What I think about when I run short distances
Really hard things, finding the words + why stories matter
When I first started running back in the mid-1990s, I had just moved to Atlanta. I was young, the city was alive with energy, and the Olympics were just a year or so away. Everything and everyone in our world was gearing up for that moment, looking forward to it like a new baby about to be born.
On a Saturday morning in early April, my friends and I would go to Oxford Books to pick up the first Sunday edition of the Atlanta Journal-Constitution, where we’d flip to the Living section and find the paper application for the Peachtree Road Race, the 10K that ran every 4th of July through the heart of the city.
We’d each buy a copy and clip out the toilet-paper-thin application, fill it out, and send it in with a stamped envelope — because the only hope you had to make it into the race was to get your application in the mail in that first Saturday delivery, so it would make it in time to the Atlanta Track Club’s offices on Monday morning.
The years we were lucky, all of our friends — about five or six of us — made it into the race. And then we’d spend the months leading up to the 4th running in the heat of Atlanta’s spring and early summer, readying our legs for Peachtree Road’s infamous Cardiac Hill.
I remember almost everything about the first time I ran the race: the bars in Buckhead with misters spraying water on the runners, little kids slapping my hand as I ran by the apartments along Peachtree, even one of the bakers at the Publix grocery store, wearing his full apron and handing out freshly-baked bear claws to any runner who promised to eat one as they ran.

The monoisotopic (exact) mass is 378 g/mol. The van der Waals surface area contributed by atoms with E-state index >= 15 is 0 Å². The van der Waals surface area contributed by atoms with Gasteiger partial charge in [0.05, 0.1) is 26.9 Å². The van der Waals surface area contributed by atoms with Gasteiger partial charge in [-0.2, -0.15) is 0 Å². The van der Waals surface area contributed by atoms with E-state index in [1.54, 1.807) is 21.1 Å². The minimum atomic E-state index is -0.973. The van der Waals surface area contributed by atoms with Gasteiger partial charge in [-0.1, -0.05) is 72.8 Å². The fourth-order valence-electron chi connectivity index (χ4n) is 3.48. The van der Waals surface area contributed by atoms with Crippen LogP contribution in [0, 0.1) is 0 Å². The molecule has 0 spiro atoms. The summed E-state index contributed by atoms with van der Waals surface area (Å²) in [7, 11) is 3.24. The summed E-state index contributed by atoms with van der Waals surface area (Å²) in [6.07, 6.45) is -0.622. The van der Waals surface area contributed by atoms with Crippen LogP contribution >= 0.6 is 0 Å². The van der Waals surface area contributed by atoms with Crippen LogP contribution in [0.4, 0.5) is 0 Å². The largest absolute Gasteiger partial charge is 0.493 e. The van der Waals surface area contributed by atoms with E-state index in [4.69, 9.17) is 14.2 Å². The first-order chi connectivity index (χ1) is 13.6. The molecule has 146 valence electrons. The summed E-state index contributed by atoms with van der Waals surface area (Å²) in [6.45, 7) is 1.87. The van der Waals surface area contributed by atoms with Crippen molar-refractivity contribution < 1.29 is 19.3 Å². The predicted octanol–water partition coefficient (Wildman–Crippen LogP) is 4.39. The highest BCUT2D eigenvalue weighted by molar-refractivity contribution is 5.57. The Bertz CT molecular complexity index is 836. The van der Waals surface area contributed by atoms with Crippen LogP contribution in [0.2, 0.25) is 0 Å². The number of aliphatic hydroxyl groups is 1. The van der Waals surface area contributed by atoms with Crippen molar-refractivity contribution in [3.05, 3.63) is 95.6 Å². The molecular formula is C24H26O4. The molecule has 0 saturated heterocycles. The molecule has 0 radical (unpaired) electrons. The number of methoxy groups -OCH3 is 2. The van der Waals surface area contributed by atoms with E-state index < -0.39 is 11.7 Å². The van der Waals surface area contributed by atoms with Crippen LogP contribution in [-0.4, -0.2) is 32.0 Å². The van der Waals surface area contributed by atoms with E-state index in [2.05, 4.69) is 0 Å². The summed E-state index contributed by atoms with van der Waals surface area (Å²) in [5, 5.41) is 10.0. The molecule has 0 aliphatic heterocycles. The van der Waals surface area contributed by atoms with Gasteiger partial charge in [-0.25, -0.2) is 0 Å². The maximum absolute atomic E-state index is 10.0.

(I was one of those runners. I, uh… don’t recommend it 😉)
What I remember even more are slow summer days, when I’d get off work in the afternoons. When you’re single and relatively new to a city, and your friends are working all over town, getting off their own jobs at different times, sometimes there’s not a lot to do. (Especially back then, with no social media — the internet was still just a few clusters of web pages on a Mindspring server, believe it or not.)
So, I ran. There was a park just a couple minutes’ drive from my apartment, with a footpath about 1.8 miles around. I ran it almost every day in the months leading up to the Peachtree. Because I wanted to be ready — I didn’t want to crap out around mile 3 and have to catch Marta back home — and, honestly, because it helped me fill the time.